Why is the Mercury share price on watch?
Mercury this morning provided its quarterly update for the period ended 31 March 2021 (Q3 2021). The company highlighted persistent dry conditions and price uplifts as key factors in the latest numbers.
Mercury’s hydro generation increased by 8.5% over Q3 2020 figures to 910 gigawatt hours (GWh) despite Waikato catchment inflows being 168GWh below average. Those higher production numbers came as the company responded to higher spot prices in the market. Notably, Mercury’s hydro generation forecast remains unchanged at 3,800GWh for the full year.
Below average national hydro storage inflows for the quarter caused total hydro storage to decline. Hydro storage fell 1,818GWh below average by the end of the quarter as a result of the conditions. Combined with thermal fuel constraints at key gas fields, these low inflows helped push spot prices higher.
The Mercury share price slumped 3.3% lower yesterday to close at $6.18 per share. Shares in the Kiwi ‘gentailer’ will be worth watching again today after the latest update on trading performance and expected conditions.
Mercury said its sale portfolio further tilted towards commercial and industrial during the quarter. Total sales volumes in this segment increased by 16.1% to 858GWh in Q3 2021. However, Mercury reported a national demand decrease of 1.4% in Q3 2021 compared to the prior corresponding period.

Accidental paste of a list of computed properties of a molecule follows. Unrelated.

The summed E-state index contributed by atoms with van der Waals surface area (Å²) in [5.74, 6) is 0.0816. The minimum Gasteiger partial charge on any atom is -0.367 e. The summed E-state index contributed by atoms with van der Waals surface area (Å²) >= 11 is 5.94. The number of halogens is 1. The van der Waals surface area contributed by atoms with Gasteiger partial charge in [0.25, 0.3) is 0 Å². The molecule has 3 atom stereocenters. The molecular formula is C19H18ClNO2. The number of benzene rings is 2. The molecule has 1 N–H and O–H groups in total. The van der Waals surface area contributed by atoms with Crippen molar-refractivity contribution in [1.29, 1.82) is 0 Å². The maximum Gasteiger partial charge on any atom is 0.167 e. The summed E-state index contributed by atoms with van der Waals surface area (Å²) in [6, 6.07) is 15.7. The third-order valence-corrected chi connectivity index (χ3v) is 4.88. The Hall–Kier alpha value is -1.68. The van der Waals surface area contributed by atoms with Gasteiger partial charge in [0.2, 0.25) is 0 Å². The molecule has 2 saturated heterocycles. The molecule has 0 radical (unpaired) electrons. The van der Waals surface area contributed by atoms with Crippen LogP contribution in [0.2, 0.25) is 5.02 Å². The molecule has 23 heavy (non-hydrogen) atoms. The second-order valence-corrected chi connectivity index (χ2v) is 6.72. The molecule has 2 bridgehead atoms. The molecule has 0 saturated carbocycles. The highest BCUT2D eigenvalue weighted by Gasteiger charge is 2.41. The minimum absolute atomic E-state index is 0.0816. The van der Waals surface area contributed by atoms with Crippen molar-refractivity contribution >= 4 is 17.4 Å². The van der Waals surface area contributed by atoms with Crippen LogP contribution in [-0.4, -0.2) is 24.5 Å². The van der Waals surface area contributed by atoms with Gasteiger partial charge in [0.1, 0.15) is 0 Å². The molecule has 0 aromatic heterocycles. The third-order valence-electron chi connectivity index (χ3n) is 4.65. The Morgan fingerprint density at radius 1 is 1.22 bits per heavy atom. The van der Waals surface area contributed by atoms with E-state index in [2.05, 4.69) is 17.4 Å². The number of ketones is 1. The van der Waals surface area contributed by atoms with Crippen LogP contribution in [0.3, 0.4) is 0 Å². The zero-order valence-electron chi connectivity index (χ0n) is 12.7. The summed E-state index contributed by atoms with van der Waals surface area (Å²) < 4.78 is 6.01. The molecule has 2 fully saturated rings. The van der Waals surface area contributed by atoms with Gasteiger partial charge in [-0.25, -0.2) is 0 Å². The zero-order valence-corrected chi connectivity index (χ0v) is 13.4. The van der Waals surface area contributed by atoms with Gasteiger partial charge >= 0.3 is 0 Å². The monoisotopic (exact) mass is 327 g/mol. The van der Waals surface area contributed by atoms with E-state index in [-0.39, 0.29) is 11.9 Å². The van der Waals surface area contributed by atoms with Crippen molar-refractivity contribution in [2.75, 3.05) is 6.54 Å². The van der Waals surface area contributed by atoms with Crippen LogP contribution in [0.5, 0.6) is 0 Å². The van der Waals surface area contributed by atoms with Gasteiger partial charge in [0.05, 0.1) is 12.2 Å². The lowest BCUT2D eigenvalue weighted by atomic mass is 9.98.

Reduced demand in the industrial (-0.9%) and irrigation (-0.4%) sectors played a key factor in the quarterly results. Mercury also noted smaller shifts in urban (-0.1%), rural (-0.2%) and dairy (+0.2%) in the latest quarter.
What about the Tilt Renewables deal?
The Mercury share price is on watch, particularly given the company’s other activities right now. That includes forming a part of the AGL Energy Ltd (ASX: AGL) led consortium looking to purchase Tilt Renewables Ltd (ASX: TLT).
On Friday, the big news was that the QIC/AGL/Mercury group had upped their offer for Tilt to $8.10 per share.
Canadian pension fund CDPQ had made a last-ditch attempt to snatch Tilt for $8 per share before the trans-Tasman group upper their price. Importantly, the revised bid also removed a provision allowing Tilt to assess competing proposals.